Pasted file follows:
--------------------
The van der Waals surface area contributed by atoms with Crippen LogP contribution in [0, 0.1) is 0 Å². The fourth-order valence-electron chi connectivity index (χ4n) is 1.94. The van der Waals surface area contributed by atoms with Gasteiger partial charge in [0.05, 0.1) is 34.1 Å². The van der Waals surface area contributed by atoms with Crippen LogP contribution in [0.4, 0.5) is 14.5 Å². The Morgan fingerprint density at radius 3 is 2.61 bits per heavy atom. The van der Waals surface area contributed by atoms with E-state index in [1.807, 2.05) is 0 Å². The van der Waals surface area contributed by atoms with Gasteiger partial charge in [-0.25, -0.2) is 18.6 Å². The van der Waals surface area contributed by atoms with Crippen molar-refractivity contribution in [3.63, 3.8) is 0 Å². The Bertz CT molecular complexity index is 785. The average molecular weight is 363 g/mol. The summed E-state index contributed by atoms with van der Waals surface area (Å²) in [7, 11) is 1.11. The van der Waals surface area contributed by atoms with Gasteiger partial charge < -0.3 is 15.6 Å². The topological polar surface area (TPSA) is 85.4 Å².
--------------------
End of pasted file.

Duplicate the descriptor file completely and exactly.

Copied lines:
The van der Waals surface area contributed by atoms with Crippen LogP contribution in [0, 0.1) is 0 Å². The fourth-order valence-electron chi connectivity index (χ4n) is 1.94. The van der Waals surface area contributed by atoms with Gasteiger partial charge in [0.05, 0.1) is 34.1 Å². The van der Waals surface area contributed by atoms with Crippen LogP contribution in [0.4, 0.5) is 14.5 Å². The Morgan fingerprint density at radius 3 is 2.61 bits per heavy atom. The van der Waals surface area contributed by atoms with E-state index in [1.807, 2.05) is 0 Å². The van der Waals surface area contributed by atoms with Gasteiger partial charge in [-0.25, -0.2) is 18.6 Å². The van der Waals surface area contributed by atoms with Crippen molar-refractivity contribution in [3.63, 3.8) is 0 Å². The Bertz CT molecular complexity index is 785. The average molecular weight is 363 g/mol. The summed E-state index contributed by atoms with van der Waals surface area (Å²) in [7, 11) is 1.11. The van der Waals surface area contributed by atoms with Gasteiger partial charge < -0.3 is 15.6 Å². The topological polar surface area (TPSA) is 85.4 Å².